Note that despite the way these things are named, they really have nothing to do with making the picture lighter/darker or even better/worse. The only reason you see a difference when you make the change in the PS3 is because you have not ALSO made the corresponding change in the TV or receiver.

RGB Limited (Studio RGB) encodes Black as digital 16 and Reference White as 235. The ranges from 0-15 and from 235 to 255 are used in video processing to hold the so-called Blacker than Black and Peak White data.

[NOTE: There is a long standing bug in the PS3 that prevents it from actually sending out Blacker than Black or Peak White data when RGB output is used. That's one reason why YCbCr output (with SuperWhite ON) is the preferred choice for Blu-Ray movie watching.]

RGB Full (Extended RGB) encodes Black as digital 0 and Reference White as 255. Since no pixel can have a value below 0 or above 255 there is no place to put Blacker than Black or Peak White data.

Now if the PS3 is set to send RGB Limited, and the TV or receiver is set to expect Black=0, then the image is going to look a bit washed out in the near blacks. You would have to compensate by lowering black levels (Brightness control) in the TV or receiver.

Similarly if the PS3 is set to send RGB Full, and the TV or receiver is set to expect Black=16, then the image is going to look too dark and with loss of near black details. You would have to compensate by raising black levels (Brightness control) in the TV or receiver.

But if both sides of the cable are set the same way then blacks will look correct USING EITHER SETTING.

---------------------------------------------------

Anyway, here's the formula:

1) Set the PS3 to RGB Limited and to SuperWhite ON. Set the PS3's output choice to Automatic (rather than either YCbCr or RGB).

2) Set the TV or receiver to expect Studio RGB whenever it realizes the signal coming in is RGB. Studio RGB is the one where Black=16

3) Using a Blu-Ray calibration disc (such as Digital Video Essentials Blu-Ray), set the basic levels in your TV or receiver. If you have no problem doing that then you are done.

4) But if you find you can't set Blacks properly, and if you discover the PS3 is sending RGB (perhaps because you have a DVI input display), then, and only then, try switching the PS3 to RGB Full output.
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post #233 of 4484 Old 09-19-2008, 07:50 AM
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Quote:
Originally Posted by Sitron View Post

I have some questions regarding RGB Full and Limited Range.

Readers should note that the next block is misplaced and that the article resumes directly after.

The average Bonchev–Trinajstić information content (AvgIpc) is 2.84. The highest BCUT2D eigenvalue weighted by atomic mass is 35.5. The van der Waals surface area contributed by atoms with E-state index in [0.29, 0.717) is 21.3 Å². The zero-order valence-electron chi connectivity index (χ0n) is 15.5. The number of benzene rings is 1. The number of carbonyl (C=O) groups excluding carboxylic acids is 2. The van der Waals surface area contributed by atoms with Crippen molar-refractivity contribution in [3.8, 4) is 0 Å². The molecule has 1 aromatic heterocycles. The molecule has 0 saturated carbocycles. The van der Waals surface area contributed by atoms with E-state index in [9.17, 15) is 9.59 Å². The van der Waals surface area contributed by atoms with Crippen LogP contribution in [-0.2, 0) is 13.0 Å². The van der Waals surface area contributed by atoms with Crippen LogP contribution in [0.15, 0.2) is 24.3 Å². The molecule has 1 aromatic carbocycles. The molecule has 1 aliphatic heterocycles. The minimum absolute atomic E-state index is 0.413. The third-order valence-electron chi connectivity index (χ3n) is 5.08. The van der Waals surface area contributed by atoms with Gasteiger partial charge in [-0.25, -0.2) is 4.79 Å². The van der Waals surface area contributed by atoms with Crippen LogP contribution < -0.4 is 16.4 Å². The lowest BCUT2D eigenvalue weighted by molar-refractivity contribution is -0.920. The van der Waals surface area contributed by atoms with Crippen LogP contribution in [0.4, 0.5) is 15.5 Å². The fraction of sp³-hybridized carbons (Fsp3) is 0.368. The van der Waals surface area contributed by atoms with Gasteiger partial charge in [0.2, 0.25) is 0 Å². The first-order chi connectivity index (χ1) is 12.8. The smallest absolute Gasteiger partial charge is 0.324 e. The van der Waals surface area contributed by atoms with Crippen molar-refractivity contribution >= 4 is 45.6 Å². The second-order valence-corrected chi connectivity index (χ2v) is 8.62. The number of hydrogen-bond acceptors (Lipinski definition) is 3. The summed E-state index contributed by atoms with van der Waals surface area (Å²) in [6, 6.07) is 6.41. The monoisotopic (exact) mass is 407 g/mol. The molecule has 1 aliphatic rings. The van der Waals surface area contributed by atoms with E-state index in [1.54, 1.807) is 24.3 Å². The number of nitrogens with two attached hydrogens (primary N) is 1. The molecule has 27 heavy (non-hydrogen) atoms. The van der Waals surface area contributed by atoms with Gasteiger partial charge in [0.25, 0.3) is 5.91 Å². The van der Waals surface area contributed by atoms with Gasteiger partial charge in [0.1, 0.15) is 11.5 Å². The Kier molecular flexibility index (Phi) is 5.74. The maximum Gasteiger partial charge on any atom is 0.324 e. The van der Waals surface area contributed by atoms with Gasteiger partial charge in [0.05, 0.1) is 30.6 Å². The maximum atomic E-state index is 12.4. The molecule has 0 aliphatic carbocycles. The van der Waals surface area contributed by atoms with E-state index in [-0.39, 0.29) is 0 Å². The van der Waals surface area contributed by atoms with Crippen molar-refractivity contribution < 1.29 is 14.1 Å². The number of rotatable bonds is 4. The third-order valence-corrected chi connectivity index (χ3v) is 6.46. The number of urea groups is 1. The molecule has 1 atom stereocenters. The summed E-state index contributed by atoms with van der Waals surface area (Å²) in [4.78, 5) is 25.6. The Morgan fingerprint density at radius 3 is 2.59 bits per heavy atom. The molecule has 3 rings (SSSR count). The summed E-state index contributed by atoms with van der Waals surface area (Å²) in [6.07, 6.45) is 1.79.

If I have understood this correctly:
Any Blu-Ray / DVD follows the YCbCr-standard, and the black-levels goes from 16-235. In other words: Limited Range (LR).
However, the PS3 (XMB and games) follows the sRGB/RGB-scale, and those black-levels goes from 0-255. In other words: Full Range (FR).

But what happens when you run a Limited Range-video on a Full Range PS3 and vice versa?

1. The PS3 is set to "Full Range" and I play a DVD/Blu-Ray. What happens? Does the PS3 amp the black-levels so level 16 (black in LR) becomes 0 (black on FR), and I do not need to recalibrate my display? Or do the PS3 pass the signal through without modification, so level 16 (black in LR) become level 16 (dark gray on FR)?

2. And what happens with the PS3 is set to "Limited Range" and I display a FR-picture/video? Does the PS3 decrease the black-level range from 0-255 to 16-255 and everything look normal, but information is discarded? Or will the PS3 just throw away everything above 235 and below 16, I get a "gray-crushing"-effect?

Or does the PS3 solve this in an other fashion? Because, no matter how I do it, the PS3 will either discard some information or add information one way or the other? So a 100% accurate picture for both Blu-Ray/DVD and PS3 games are impossible?

Or am I missing something?

When set to RGB Full the PS3 re-maps the video range of 16 to 235 recorded on the disc into a 0 to 255 range (i.e., still will not pass blacker-than-black nor whiter-than-white values if they are encoded on the disc). In theory this re-mapping should result in some modest degradation of the video accuracy. If set to RGB Limited the video levels from disc are directly used for the output thus avoiding any re-remapping. However, with a limited setting the computer graphics functions of the PS3 (i.e., XMB and games), which follow the PC video range of values (i.e., 0 to 255) will be remapped to the more limited video range of 16 to 235. For optimum viewing of BDs your HDTV should be calibrated for video levels with the PS3 set to RGB Limited. Of course many/most HDTVs will accept Y Pb Pr format, instead or in addition to RGB, via HDMI and generally this is the better format to use for playing BDs (that's the format recorded on the BD). If your HDTV supports both formats via HDMI you can set the PS3's HDMI output format to Auto and video when playing BDs will be output in Y Pb Pr format and when showing the XMB and playing video games will be output in RGB fomat. In this latter Auto mode and with RGB set to full and Superwhite turned on for Y Pb Pr you are getting the best format output for each type of material, but in order to benefit from this your HDTV display would need to offer two different calibration memories that are set up individually for each format.